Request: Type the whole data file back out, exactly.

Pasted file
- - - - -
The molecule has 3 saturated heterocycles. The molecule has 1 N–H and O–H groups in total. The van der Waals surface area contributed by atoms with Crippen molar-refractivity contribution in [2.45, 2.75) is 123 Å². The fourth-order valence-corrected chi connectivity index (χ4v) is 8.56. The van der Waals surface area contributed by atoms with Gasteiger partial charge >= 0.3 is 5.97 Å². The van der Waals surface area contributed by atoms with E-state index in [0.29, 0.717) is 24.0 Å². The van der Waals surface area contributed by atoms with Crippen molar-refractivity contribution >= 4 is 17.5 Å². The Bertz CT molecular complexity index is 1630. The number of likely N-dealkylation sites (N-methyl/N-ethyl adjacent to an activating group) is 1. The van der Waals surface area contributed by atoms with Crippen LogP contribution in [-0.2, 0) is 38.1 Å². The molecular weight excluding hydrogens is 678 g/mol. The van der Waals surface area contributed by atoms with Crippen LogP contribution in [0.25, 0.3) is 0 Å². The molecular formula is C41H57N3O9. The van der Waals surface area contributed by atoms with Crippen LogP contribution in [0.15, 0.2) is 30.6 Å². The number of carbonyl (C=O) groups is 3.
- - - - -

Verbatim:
The molecule has 3 saturated heterocycles. The molecule has 1 N–H and O–H groups in total. The van der Waals surface area contributed by atoms with Crippen molar-refractivity contribution in [2.45, 2.75) is 123 Å². The fourth-order valence-corrected chi connectivity index (χ4v) is 8.56. The van der Waals surface area contributed by atoms with Gasteiger partial charge >= 0.3 is 5.97 Å². The van der Waals surface area contributed by atoms with E-state index in [0.29, 0.717) is 24.0 Å². The van der Waals surface area contributed by atoms with Crippen molar-refractivity contribution >= 4 is 17.5 Å². The Bertz CT molecular complexity index is 1630. The number of likely N-dealkylation sites (N-methyl/N-ethyl adjacent to an activating group) is 1. The van der Waals surface area contributed by atoms with Crippen LogP contribution in [-0.2, 0) is 38.1 Å². The molecular weight excluding hydrogens is 678 g/mol. The van der Waals surface area contributed by atoms with Crippen LogP contribution in [0.25, 0.3) is 0 Å². The molecular formula is C41H57N3O9. The van der Waals surface area contributed by atoms with Crippen LogP contribution in [0.15, 0.2) is 30.6 Å². The number of carbonyl (C=O) groups is 3.